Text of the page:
Racism row clouds India's biggest literary festival

India's biggest book festival kicks off Friday clouded by accusations of racism and an ugly public spat over the apparent obsession with former colonial power Britain in literary circles.

The Jaipur Literary Festival in the western desert state of Rajasthan is one of Asia's biggest book events, drawing many renowned international and South Asian writers and crowds of up to 30,000.

This year features Nobel winners Orhan Pamuk and J.M. Coetzee on a long list of luminaries who are set to appear in conversation in Diggi Palace, the converted 19th century mansion that hosts the event.

The atmosphere is informal and the debates are conducted in a polite and generally consensual manner, often featuring the father of the festival - the British historian and expert on India, William Dalrymple.

But Dalrymple, a ubiquitous presence on the Indian literary scene who co-founded the modern Jaipur event in 2006, has been sucked into a damaging row after coming under attack in the Indian news magazine Open.

In an excoriating piece published on January 1, political editor Hartosh Singh Bal questioned why a white middle-aged Scottish man had established himself as a "pompous arbiter of literary merit in India."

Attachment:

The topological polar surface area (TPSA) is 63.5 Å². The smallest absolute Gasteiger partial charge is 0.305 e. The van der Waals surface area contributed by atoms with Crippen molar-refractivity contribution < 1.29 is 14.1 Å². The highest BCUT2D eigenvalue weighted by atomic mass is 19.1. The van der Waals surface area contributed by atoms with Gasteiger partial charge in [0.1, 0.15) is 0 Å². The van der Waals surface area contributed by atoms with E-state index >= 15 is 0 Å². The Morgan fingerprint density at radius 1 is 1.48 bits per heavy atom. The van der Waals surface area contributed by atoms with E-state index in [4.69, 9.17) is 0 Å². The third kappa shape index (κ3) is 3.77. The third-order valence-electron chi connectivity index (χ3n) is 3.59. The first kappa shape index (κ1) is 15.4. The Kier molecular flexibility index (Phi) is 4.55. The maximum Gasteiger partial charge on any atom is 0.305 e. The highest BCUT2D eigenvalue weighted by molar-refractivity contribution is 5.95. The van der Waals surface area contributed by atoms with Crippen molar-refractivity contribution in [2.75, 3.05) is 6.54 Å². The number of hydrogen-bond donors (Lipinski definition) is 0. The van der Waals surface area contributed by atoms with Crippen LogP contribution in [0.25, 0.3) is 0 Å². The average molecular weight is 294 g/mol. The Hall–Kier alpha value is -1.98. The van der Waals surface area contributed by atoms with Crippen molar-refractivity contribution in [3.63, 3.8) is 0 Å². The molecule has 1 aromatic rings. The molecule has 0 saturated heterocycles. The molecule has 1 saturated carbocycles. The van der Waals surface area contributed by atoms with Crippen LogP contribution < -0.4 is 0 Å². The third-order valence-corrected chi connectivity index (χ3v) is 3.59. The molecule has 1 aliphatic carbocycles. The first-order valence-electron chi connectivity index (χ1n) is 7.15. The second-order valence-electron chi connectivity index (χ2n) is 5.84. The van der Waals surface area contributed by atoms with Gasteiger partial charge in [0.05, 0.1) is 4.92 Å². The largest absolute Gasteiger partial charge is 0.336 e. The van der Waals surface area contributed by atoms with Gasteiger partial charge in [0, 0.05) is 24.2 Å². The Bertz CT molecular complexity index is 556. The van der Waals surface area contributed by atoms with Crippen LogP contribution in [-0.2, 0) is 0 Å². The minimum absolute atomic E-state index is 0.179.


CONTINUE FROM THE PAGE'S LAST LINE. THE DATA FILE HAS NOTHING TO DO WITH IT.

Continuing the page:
The festival, he argued, "works not because it is a literary enterprise, but because it ties us to the British literary establishment."

After dismissing British foreign correspondents who write books about his country, Bal then suggested that Indian authors were mere sideshows in Jaipur next to the main attractions, such as hit British writer Ian McEwan.

Hurt by the attack and an unflattering portrait of him in colonial-era regalia, Dalrymple took the decision to respond to the provocation, pointing out that two thirds of invitees to Jaipur were Indian.

British writers "brown, black and white" make up "a minority within the minority" of foreigners, he wrote back, pointing out that he has written five books on his adopted country where he has lived on and off for 25 years.

The article "felt little more than the literary equivalent of pouring shit through an immigrant's letterbox," Dalrymple said, adding that Bal's arguments "reeked of double standards and reverse racism."

"Just reverse the proposition for a moment. If anyone was to suggest that Vikram Seth had no right or qualification to write a novel about England like 'An Equal Music' ... it would be regarded as blatantly racist," he said.

In further twist, Indian author Pramod Kumar then declared that he and others had directed and conceived the first Jaipur festival. Dalrymple was guilty of "post colonial whitewashing" by declaring himself as the founder.

The row continues to rumble on on Open's website and is likely to feature prominently in the conversations of Delhi's chattering classes who make an annual pilgrimage to Jaipur.

South African-born Coetzee, author of the Booker winner "Disgrace," is scheduled to lead a panel discussion on the legacy of Imperial English.

Whether Indian writers are indeed the sideshow will be seen when national heavyweights Vikram Seth and Booker prize winner Kiran Desai take to the stage, or others speak on emerging low-caste literature and Hindi blogging.

Fans will vote with their feet.

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